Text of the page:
With the recent flooding of the market with battery-powered monolights, it might seem as if the humble speedlight will only ever be found on top of the photojournalist's camera from now on. The Profoto B1 and B2, the Broncolor Siros, and offerings from various small brands have given us options for high-powered flashes in much smaller packages than before. But sometimes, it is still more convenient to use speedlights than to lug around heavier and bulkier offerings.
"Why aren't you taking the Einstein?" my travel partner asked as we went over our packing lists. A fair question. I'd get much better recycle times, more light, and the ability to work at any time of day. I would gain a lot. What would I lose? I would need to check my bag as it would be overweight. We would be going to extremely remote areas where I would not be able to charge the Vagabond battery. We'd be traveling by small boat and constantly on the move, which would mean more luggage to load and unload a couple of times a day. It would be doable, but it would be an annoyance for this trip. So, I chose to take a couple of my old SB-800s.
I work a lot with speedlights on a day-to-day basis anyway, as I work alone quite often and travel to most of my shoots on public transportation. I am keenly aware of their limitations and how to get the most from them. Packing two SB-800s, a Photek Softlighter II, and a Manfrotto Nano Stand, I had a kit that I knew could light most of the shots I would want easily. Sure, I'd be shooting at full power a lot of the time and waiting for my lights to recycle, but I had packed my trusty Eneloop Pros, which cut down that recycle time and will go all day. Unlike the Vagabond, if my Eneloops ran out, I knew I could find AA batteries at a store somewhere along the river in a pinch.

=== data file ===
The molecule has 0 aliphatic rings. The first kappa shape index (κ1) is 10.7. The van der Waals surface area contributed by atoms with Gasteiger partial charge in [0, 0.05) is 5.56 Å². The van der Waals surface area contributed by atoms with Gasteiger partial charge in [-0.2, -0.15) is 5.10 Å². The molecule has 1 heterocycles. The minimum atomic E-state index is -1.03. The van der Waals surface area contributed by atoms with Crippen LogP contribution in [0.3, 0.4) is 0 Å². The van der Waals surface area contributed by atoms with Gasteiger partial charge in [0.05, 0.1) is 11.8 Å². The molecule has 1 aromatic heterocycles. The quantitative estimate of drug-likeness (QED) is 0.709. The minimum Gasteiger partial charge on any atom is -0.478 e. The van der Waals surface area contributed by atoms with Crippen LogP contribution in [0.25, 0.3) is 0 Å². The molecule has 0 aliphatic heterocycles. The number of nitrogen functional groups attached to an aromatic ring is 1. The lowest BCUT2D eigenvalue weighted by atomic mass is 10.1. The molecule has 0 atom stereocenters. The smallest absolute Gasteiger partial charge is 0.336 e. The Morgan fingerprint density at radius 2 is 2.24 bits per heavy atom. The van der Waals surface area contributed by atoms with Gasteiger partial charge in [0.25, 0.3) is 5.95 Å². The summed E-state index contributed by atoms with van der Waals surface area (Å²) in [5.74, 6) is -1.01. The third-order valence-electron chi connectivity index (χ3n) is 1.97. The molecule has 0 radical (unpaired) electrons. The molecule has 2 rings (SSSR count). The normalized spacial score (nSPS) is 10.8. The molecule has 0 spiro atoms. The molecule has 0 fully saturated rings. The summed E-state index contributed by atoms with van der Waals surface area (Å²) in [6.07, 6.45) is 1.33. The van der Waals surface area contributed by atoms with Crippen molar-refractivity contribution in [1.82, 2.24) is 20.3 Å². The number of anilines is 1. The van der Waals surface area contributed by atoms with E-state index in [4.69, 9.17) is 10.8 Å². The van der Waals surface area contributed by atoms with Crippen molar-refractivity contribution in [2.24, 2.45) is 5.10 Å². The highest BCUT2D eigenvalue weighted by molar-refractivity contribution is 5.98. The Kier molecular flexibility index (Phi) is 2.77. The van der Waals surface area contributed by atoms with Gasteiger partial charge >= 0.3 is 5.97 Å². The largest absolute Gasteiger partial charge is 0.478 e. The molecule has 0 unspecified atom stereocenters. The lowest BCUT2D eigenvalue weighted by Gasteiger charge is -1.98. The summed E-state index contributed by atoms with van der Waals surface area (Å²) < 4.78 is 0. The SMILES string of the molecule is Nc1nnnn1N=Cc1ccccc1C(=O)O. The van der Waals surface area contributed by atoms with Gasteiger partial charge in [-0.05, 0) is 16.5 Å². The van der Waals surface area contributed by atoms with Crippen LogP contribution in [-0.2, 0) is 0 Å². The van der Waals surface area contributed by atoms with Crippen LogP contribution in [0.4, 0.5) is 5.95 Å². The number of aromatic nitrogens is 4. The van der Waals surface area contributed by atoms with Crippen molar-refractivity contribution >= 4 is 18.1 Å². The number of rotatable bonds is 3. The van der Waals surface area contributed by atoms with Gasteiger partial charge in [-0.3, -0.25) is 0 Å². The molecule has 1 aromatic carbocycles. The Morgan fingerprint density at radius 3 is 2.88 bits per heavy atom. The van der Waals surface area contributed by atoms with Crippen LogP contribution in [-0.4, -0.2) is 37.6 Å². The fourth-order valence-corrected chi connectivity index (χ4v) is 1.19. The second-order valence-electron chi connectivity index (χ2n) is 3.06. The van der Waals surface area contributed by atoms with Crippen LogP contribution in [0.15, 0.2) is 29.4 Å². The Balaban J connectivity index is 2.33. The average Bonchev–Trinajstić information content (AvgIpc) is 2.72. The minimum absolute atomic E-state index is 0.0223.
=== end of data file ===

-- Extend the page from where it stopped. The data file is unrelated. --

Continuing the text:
A Note About Batteries
If you're using speedlights, alkaline batteries are not really your friend. You'll get slower recycle times, as they're not able to deliver power very quickly. You'll also get relatively few pops out of a set of alkalines, and you'll be creating a lot of waste over time. Invest in a good set of Nickel-Metal Hydride (NiMH) rechargeable batteries, and you'll instantly see the benefits. My cells of choice are Eneloop Pros. I took 16 of them on my one month trip to Myanmar, and after 100+ portraits and a whole lot of environmental portraits, I still went home with one set fully charged. They last and last, and in my testing, halved the recycle time of my SB800s. They are a no-brainer in my books.
The Power of a Speedlight
For most applications, the biggest difference between a 600Ws monolight and your speedlight is power. Speedlights just can't match the power. For example, when shot through my Softlighter, an SB800 is three stops less powerful that my Einstein. That's the difference between f/4 and f/11, or the difference between one speedlight and eight speedlights together in the same modifier. Larger battery-powered flash units produce a lot more light. So, therein lies our challenge. If we want to use speedlights, how can we get the most from them?
Choose your Battles
First up, you need to know what a speedlight is capable of. Knowing that it isn't capable of filling a 50" softbox and fighting the midday sun should give you some clues. Working in the shade is a great way to hedge the bets in your favor, as is working towards the fringes of day.